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Suppose that $X$ and $Y$ are random variables with the equal variance.

Show that $X-Y$ and $X+Y$ are uncorrelated.

I get I should use the equation $$E[XY] = E[X]E[Y]$$ For the first part I get $$E[(X-Y)(X+Y)] = E[X^2-Y^2] = E[X^2] - E[Y^2]$$ And I don't know how to follow. Someone has any ideas?

Thank you.

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    $\begingroup$ $(X-Y)(X+Y)=X^2-Y^2$, not $X^2+Y^2$ $\endgroup$
    – user940
    Mar 22, 2016 at 14:37
  • $\begingroup$ @ByronSchmuland That's right. Editing the mistyping. Thanks, Byron. $\endgroup$
    – Manuel
    Mar 22, 2016 at 14:41

5 Answers 5

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$\newcommand{\Var}{\operatorname{Var}}\newcommand{\Cov}{\operatorname{Cov}}$ Recall that covariance satisfies bilinearity, and so \begin{align*} \Cov(X-Y,X+Y) &=\Cov(X,X+Y)-\Cov(Y, X+Y)\\ &=\Cov(X,X)+\Cov(X,Y)-[\Cov(Y,X)+\Cov(Y,Y)]\\ &=\Var(X)-\Var(Y)\\ &=0 \end{align*} where we recall that $\Cov(X,X) = \Var(X)$, etc. and $\Var(X) = \Var(Y)$.
Hence the correlation is $0$.

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  • $\begingroup$ Wow, this is really neat I didn't know this. $\endgroup$
    – Manuel
    Mar 22, 2016 at 15:14
  • $\begingroup$ MSE is great! You learn something everyday. Glad I could help. $\endgroup$
    – Em.
    Mar 22, 2016 at 15:32
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$$\text{Cov}(X-Y,X+Y)=E[(X-Y)(X+Y)]=E[X^2]-E[Y^2]=\text{Var}(X)-\text{Var}(Y)=0$$

where WLOG i have assumed they have $0$ mean.

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  • $\begingroup$ Hi. Why can you assume they do have 0 mean? $\endgroup$
    – Manuel
    Mar 22, 2016 at 15:13
  • $\begingroup$ @Manuel Cov doesnt change when a constant is added to a r.v. $\endgroup$
    – JKnecht
    Mar 22, 2016 at 15:21
  • $\begingroup$ Sorry, I still don't get it. $\endgroup$
    – Manuel
    Mar 22, 2016 at 15:30
  • $\begingroup$ @Manuel $\text{Cov}(X+a, Y+b) = \text{Cov}(X,Y)$. So we can assume $X$ and $Y$ have 0 mean. $\endgroup$
    – JKnecht
    Mar 22, 2016 at 15:49
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To show $X+Y$ and $X-Y$ are uncorrelated, we need to show that $$E((X+Y)(X-Y))=E(X+Y)E(X-Y).\tag{1}$$ Using a calculation similar to yours, we obtain $$E((X+Y)(X-Y))=E(X^2)-E(Y^2).\tag{2}$$ But in general we have $\text{Var}(W)=E(W^2)-(E(W))^2$. So $E(X^2)=\text{Var}(X)+(E(X))^2$ and $E(X^2)=\text{Var}(X)+(E(X))^2$. Since the variances are the same, we conclude that $$E(X^2)-E(Y^2)=(E(X))^2-(E(Y))^2.\tag{3}$$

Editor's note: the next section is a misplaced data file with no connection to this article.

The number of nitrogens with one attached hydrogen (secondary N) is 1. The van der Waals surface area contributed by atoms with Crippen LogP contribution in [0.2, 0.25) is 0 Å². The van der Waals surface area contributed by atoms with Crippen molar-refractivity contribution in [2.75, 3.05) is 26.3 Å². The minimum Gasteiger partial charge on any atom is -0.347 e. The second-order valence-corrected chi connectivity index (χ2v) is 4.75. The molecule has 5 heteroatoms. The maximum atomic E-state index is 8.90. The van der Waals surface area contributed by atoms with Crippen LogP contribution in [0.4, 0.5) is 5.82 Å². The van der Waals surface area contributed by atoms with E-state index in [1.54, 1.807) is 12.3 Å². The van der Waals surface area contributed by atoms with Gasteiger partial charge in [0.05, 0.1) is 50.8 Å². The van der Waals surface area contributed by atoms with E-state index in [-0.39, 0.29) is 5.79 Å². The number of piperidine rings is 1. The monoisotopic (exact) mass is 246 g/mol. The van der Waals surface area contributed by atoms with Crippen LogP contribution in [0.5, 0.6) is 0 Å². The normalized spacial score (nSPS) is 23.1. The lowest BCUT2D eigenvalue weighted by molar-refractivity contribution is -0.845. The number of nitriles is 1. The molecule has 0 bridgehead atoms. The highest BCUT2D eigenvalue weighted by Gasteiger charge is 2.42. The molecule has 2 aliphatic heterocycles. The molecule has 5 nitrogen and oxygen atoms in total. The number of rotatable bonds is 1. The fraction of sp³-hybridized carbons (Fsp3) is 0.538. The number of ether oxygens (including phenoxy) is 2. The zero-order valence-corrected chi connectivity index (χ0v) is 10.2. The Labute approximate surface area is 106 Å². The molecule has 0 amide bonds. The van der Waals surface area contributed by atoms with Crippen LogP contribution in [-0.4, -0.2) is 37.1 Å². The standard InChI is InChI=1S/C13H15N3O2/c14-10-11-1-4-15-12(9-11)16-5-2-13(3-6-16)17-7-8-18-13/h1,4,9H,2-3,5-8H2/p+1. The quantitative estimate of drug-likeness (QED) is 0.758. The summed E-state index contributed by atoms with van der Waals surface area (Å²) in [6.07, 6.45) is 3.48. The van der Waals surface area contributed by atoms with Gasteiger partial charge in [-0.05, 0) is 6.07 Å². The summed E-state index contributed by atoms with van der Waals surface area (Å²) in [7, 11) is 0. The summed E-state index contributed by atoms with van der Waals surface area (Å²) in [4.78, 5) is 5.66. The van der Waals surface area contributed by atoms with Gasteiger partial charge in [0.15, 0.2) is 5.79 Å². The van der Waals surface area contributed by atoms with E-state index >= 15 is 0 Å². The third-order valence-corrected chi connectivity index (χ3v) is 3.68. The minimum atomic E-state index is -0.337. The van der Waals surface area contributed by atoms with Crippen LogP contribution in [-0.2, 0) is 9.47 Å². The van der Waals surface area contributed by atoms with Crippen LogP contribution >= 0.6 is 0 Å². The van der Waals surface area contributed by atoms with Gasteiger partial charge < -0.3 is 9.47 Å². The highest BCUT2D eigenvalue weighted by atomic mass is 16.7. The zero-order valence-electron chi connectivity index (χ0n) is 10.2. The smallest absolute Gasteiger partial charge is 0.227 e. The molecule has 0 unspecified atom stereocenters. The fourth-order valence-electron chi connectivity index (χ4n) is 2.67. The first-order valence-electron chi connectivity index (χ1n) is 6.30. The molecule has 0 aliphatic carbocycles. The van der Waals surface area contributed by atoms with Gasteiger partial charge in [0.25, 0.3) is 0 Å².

Now we compute $E(X+Y)E(X-Y)$. This one is easy. We get $$E(X+Y)E(X-Y)=(E(X)+E(Y))(E(X)-E(Y))=(E(X))^2-(E(Y))^2.\tag{4}.$$ Thus the left side of (1) and the right side of (1) are both equal to $(E(X))^2-(E(Y))^2$, and the result follows.

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Let $X$ and $Y$ be elements in an inner product space which have the same norm. Then $X+Y$ and $X-Y$ are orthogonal. Indeed, $$(X+Y,X-Y)=\|X|^2 -\|Y\|^2=0.$$

(same formula as $(a+b)(a-b) =a^2-b^2$).

Equivalently, the two diagonals of the parallelogram generated by $X$ and $Y$ are orthogonal (draw the picture and use elementary geometry).

Now, the set of square integrable random variables with zero mean is an inner product space, equipped with $(X,Y) = E[XY]$.

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Suppose that $$ \begin{pmatrix} X\\ Y \end{pmatrix} $$ is a random vector with the covariance matrix $$ \begin{pmatrix} \sigma^2&\sigma_{X,Y}\\ \sigma_{X,Y}&\sigma^2 \end{pmatrix}. $$ The covariance matrix of the random vector $$ \begin{pmatrix} 1&1\\ 1&-1 \end{pmatrix} \begin{pmatrix} X\\ Y \end{pmatrix} = \begin{pmatrix} X+Y\\ X-Y \end{pmatrix} $$ is given by $$ \begin{pmatrix} 1&1\\ 1&-1 \end{pmatrix} \begin{pmatrix} \sigma^2&\sigma_{X,Y}\\ \sigma_{X,Y}&\sigma^2 \end{pmatrix} \begin{pmatrix} 1&1\\ 1&-1 \end{pmatrix} = \begin{pmatrix} 2(\sigma^2+\sigma_{X,Y})&0\\ 0&2(\sigma^2-\sigma_{X,Y}) \end{pmatrix}. $$ This shows that $X+Y$ and $X-Y$ are uncorrelated and gives their variances.

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